…our lives are full of decisions and our minds can only successfully handle so many of them in a given time period. Once we reach that cap, we become more and more subject to “decision fatigue.” The decision making parts of our mind are tired and thus are more susceptible to making errors when making little decisions.

Milky the Marvelous Milking Cow(via @LaughingSquid) Yep…I’m a proud child of the 70’s. And yep…I had one of these. You kids can keep your GameBoxes and XBoys. I’ll take Milky and her milk pills any old day…literally minutes of by-yourself-enjoyment.

Avoiding the Christmas Crowd Trap. (via @MarkLWaltz) A great reminder as we head towards Christmas at DPAC. Don’t just show up to serve. Engage. 

We expect thousands of new people this Christmas season. People who haven’t attended church services much, if at all, the rest of the year.

There’s a hidden trap in all this. When we acknowledge that many of our guests don’t attend services except at Christmas time (or Easter), we are prone to assume they won’t return ’til next year. 

And that subtle assumption can adversely affect our approach to guests this season…

 

33 Ways to Show Your Volunteers You Love Them(via Rich Birch) Thanks to my friend @alanpace for tipping me off to this one.

23. Calculate how many hours your volunteers have served in that last year and celebrate that!

24. Reinforce regularly with paid staff that our #1 role is to support our volunteers.

25. Take pictures of your volunteers serving and post them on various social media channels.

 

WestJet Passengers Have Their Christmas Wishes Granted(via @taylorherringpr) In case you’re one of the five people on the planet that hasn’t seen this in the last few days, watch it. Now. This takes “surprise and delight” to a whole new level. I don’t know where WestJet flies, but I want to go to there.

P10704871-1024x768On Friday, Merriem and I stole away to one of our favorite date spots: Ted’s Montana Grill. It’s the perfect place to go if you like eating copious amounts of meat while staring at the dismembered head of the poor animal who provided said meat. And it’s also owned by Ted Turner, so I can feel good about getting food while lining the pockets of the guy who forces us to watch hours upon hours of Fresh Prince of Bel Air reruns on TBS each day.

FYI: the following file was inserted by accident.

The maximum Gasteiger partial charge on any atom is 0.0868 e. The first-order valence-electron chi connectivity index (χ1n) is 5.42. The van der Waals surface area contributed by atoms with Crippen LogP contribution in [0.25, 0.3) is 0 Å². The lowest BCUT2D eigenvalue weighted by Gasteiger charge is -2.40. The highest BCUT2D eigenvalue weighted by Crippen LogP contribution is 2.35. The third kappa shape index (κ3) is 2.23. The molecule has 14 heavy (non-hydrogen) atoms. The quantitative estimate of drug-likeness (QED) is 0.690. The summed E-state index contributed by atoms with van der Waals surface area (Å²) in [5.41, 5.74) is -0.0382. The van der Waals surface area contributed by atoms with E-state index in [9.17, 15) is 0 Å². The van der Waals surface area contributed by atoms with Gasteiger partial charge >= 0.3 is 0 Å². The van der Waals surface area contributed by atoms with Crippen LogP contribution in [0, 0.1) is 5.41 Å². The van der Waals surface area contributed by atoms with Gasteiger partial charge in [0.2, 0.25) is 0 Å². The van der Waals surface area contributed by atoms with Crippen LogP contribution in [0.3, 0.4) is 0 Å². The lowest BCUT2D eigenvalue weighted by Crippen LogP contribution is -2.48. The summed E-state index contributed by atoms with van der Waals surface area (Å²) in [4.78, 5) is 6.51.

But I digress.

Our server was a guy named Brendan. Friendly, but not creepy friendly. Helpful, but not hovering. The type of server who would get a good tip, but not one you’d just rave about after the meal was over.

Until the straw.

You see, Ted’s is an environmentally friendly company, which means that they serve you sustainable bison, or something like that. And we love just about everything about Ted’s, except for the drink straws.

Their straws are made of paper, because they’re good for the environment. Which is fantastic, unless you happen to be the kind of person who enjoys using your straw to drink liquids. Because after a paper straw sits in a Diet Dr. Pepper for about 45 seconds, it’s not so much a straw as it is a decoration. A soggy, pulpy decoration.

So Merriem light-heartedly mentioned that she didn’t need a straw, because she wasn’t a fan. Brendan laughed along with her, “I understand that. They’re not my favorite, either.” And that was that.

Or so we thought.

A couple of minutes later, I spotted Brendan re-entering the restaurant. I didn’t know he’d left. But he had. And he went next door – to another restaurant – to get my wife a plastic straw.

Wow.

It was a simple action. It didn’t cost him a dime. It didn’t take more than a few seconds. It certainly didn’t get him promoted to assistant manager.

But it was meaningful. It got our attention. And it made us feel appreciated and valued beyond belief.

Brendan heard us, empathized with us, and took a step to make sure we had a great meal. And that’s where the nexus of service and experience meets.

We’ll be back to Ted’s. Not only because we love the food, but because we love the service.

What “straws” are your providing to your guests?